Lawmakers consider bill to decriminalize possession of drugs
AUGUSTA, Maine (WABI) - Lawmakers are considering a radical new bill that looks to decriminalize possession of scheduled drugs in Maine.
Those found possessing scheduled drugs under this law would be given the option to pay a fine or receive a health assessment from the state.
“We are locking people up and forcing them to live the rest of their lives with a criminal record. Further marginalizing them and making it incredibly difficult for them to rebuild their lives,” said State Representative Rachel Talbot-Ross.
Supporters of the bill say the way the state operates now simply doesn’t work.
“We’ve been wasting resources, arresting and incarcerating people without investing in the options that would make them whole and healthy in their communities,” said Meagan Sway Policy Director of ACLU of Maine.
“It is time for Maine to use the most affective approach for tackling our overdose crisis. This is what LD 967 does, this is how we save lives,” said State Representative Genevieve McDonald.
Others, especially on the law enforcement side, argue against the plan.
Some say that Maine currently doesn’t have the healthcare infrastructure to support this idea.
And that being able to handle possession of these drugs criminally is a last resort they don’t want to see taken away.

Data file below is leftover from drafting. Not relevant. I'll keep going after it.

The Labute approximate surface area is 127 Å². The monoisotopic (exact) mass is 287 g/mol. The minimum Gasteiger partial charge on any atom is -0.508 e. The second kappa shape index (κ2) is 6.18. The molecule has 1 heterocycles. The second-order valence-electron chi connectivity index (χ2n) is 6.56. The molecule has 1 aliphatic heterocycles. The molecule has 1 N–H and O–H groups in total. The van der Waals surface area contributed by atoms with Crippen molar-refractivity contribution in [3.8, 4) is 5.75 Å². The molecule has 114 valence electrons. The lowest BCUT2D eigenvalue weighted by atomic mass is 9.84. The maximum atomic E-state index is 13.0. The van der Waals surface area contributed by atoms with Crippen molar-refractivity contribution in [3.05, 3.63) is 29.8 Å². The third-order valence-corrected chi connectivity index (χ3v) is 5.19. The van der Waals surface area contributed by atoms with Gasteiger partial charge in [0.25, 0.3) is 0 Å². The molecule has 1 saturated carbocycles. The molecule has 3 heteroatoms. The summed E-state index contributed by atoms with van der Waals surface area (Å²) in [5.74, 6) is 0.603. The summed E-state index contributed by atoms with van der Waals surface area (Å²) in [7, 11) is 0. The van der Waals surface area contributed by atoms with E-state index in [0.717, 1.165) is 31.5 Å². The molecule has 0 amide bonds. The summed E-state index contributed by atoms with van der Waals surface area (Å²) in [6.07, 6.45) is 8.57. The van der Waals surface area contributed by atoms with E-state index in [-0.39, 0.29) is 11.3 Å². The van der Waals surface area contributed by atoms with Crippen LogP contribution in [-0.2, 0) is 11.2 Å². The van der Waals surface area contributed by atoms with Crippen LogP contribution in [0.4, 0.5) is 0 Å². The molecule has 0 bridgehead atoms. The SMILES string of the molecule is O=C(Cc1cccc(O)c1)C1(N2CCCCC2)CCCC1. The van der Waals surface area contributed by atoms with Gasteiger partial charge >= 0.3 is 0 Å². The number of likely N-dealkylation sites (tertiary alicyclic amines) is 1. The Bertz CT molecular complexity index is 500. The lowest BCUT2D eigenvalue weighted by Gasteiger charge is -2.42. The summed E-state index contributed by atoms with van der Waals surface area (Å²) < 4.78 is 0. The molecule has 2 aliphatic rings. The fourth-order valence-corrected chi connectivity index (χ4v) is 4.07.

“There are circumstances in which charging is in my opinion the last option in the work of trying to keep our community members with opioid use disorder alive. Law enforcement summonses, not arrests, summonses that person for possession, get them on bail condition, we get them into treatment,” said Natasha Irving, representing the Maine Prosecutors Association.
Some members of the committee on Veterans and Legal Affairs, though, say they’re simply tired of not committing to a better solution.
“Here’s this idea nope that doesn’t work, here’s this idea nope we’re not going to do that. Who brings the solution forward? Or are we just okay with losing 11 people a week,” said State Representative Charlotte Warren.
“It’s not okay that people are dying because of this. But I do think if we’re going to get an agreement it may take some level of compromise. Because of how different groups feel about this,” said Maine Attorney General Aaron Frey.
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